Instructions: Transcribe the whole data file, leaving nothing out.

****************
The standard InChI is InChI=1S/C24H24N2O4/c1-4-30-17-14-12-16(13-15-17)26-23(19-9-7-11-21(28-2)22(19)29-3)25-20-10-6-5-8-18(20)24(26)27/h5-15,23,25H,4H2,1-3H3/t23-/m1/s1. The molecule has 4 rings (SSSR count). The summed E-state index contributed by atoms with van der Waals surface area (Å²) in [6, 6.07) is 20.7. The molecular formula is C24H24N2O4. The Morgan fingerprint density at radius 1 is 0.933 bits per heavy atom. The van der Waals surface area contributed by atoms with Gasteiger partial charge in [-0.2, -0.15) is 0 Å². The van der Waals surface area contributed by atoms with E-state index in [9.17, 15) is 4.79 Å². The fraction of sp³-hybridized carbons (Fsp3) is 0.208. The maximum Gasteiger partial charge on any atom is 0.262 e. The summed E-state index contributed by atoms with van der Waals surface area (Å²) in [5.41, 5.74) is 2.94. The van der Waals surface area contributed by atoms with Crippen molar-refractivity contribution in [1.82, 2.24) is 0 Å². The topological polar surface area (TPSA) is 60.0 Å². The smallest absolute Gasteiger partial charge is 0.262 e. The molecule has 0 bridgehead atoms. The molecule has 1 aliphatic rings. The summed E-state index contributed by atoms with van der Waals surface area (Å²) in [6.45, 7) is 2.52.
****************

The standard InChI is InChI=1S/C24H24N2O4/c1-4-30-17-14-12-16(13-15-17)26-23(19-9-7-11-21(28-2)22(19)29-3)25-20-10-6-5-8-18(20)24(26)27/h5-15,23,25H,4H2,1-3H3/t23-/m1/s1. The molecule has 4 rings (SSSR count). The summed E-state index contributed by atoms with van der Waals surface area (Å²) in [6, 6.07) is 20.7. The molecular formula is C24H24N2O4. The Morgan fingerprint density at radius 1 is 0.933 bits per heavy atom. The van der Waals surface area contributed by atoms with Gasteiger partial charge in [-0.2, -0.15) is 0 Å². The van der Waals surface area contributed by atoms with E-state index in [9.17, 15) is 4.79 Å². The fraction of sp³-hybridized carbons (Fsp3) is 0.208. The maximum Gasteiger partial charge on any atom is 0.262 e. The summed E-state index contributed by atoms with van der Waals surface area (Å²) in [5.41, 5.74) is 2.94. The van der Waals surface area contributed by atoms with Crippen molar-refractivity contribution in [1.82, 2.24) is 0 Å². The topological polar surface area (TPSA) is 60.0 Å². The smallest absolute Gasteiger partial charge is 0.262 e. The molecule has 0 bridgehead atoms. The molecule has 1 aliphatic rings. The summed E-state index contributed by atoms with van der Waals surface area (Å²) in [6.45, 7) is 2.52.